PHILADELPHIA – United States Attorney Jacqueline C. Romero announced that Taylor Thompson, 27; Tiana Fairfax, 29, both of Philadelphia, PA, and Theodore Robinson, 29, of Upper Darby, PA, were arrested and charged by Indictment with seven counts of wire fraud in connection with their scheme to defraud their employer, a national airline carrier, out of ticket fare revenue by recruiting customers to book inexpensive flights which they didn’t intend to use, upgrading those customers to more expensive flights which the customers actually wanted by using supervisors’ computer access codes, and then charging the customers a ‘commission’ and pocketing that money rather than charging the customer the full price of the upgraded flight.
The Indictment alleges that in 2017 and 2018, defendant Thompson was an employee in a supervisory role with a major U.S. airline headquartered in Florida, and defendants Fairfax and Robinson worked as customer service agents with the same airline. In those jobs, the defendants had access to the airline’s computerized reservation system and were able to book flight reservations; supervisors like Thompson had the ability to use a special code at their discretion to make changes in the reservation system without charging customers the additional costs associated with modified reservations. In general, if a passenger changed their itinerary, airline policy required that the passenger pay the full price of the modified itinerary, which was often more expensive than the itinerary that the passenger originally booked. Although supervisors had the ability to modify a reservation without assessing those charges, under Airline policy, those charges were only to be waived under extenuating circumstances, such as a death in the passenger’s family.
In March 2018, Thompson allegedly approached another employee and co-schemer about participating in a scheme to skim money from airline fares, and asked that employee for access to their Cash App account in order to receive payments directly from customers. Thompson made money from the scheme by charging customers for whom she booked and modified a flight reservation more for the flight than the price of the original itinerary (that is, the amount that was paid to the airline), but less than the true cost of the new, modified itinerary. The defendant retained the additional amount paid to her by the customer as a commission for her services. Defendants Fairfax and Robinson allegedly joined the scheme by modifying flight reservations for customers without charging them the difference in cost by utilizing Thompson’s supervisory airline credentials. In 2018, when Thompson was terminated by the airline, a second co-schemer was approached to join the scheme in order to utilize their supervisory credentials in order to modify flight reservations.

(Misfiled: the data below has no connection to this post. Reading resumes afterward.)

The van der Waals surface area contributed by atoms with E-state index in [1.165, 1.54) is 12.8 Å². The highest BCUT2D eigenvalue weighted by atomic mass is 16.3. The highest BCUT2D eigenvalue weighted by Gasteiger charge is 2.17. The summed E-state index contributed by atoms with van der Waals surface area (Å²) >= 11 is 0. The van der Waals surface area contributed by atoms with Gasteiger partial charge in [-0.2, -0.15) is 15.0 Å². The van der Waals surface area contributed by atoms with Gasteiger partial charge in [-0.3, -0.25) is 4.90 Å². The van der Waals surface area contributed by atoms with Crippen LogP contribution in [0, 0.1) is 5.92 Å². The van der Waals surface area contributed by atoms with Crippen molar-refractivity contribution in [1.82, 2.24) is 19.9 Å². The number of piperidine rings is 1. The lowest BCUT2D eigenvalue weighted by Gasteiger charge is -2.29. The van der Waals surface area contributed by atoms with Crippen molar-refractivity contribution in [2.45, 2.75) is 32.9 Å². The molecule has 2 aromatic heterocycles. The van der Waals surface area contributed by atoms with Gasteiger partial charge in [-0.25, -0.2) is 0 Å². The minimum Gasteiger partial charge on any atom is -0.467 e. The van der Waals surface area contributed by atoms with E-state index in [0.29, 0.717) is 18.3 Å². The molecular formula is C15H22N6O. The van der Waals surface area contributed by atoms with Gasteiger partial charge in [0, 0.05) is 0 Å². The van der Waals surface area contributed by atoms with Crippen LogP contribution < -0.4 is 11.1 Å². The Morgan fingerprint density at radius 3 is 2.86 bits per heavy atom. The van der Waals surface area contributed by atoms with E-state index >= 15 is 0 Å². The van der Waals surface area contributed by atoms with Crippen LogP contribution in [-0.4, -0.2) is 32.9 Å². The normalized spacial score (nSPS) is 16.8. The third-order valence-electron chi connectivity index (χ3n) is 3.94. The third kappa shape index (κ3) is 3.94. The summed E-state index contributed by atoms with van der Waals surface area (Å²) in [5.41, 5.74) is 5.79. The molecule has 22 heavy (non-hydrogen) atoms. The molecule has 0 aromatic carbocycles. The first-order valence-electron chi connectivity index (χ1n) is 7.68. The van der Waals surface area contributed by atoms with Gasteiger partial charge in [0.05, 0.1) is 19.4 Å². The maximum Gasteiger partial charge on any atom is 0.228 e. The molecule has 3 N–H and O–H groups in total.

According to the Indictment, between December 2017 and August 2018, all three defendants along with the two co-schemers modified more than 1,700 flight reservations without compensating the airline for the increased cost of those modified reservations, for a total loss to the airline of more than $283,000.
“As alleged, these defendants used access and privileges granted by virtue of their employment to cheat the airline reservation system and skim money off the top for themselves,” said U.S. Attorney Romero. “We will continue to work with our law enforcement partners to investigate and prosecute fraud schemes wherever they occur.”
“Supplementing your paycheck by scamming your employer is a criminally bad career move,” said Jacqueline Maguire, Special Agent in Charge of the FBI’s Philadelphia Division. “Fraud is never the ticket to lasting financial gain, as these defendants have now discovered. Instead, it’s landed them in court to answer for their alleged actions. The FBI stands ready to investigate financial crimes wherever they may occur.”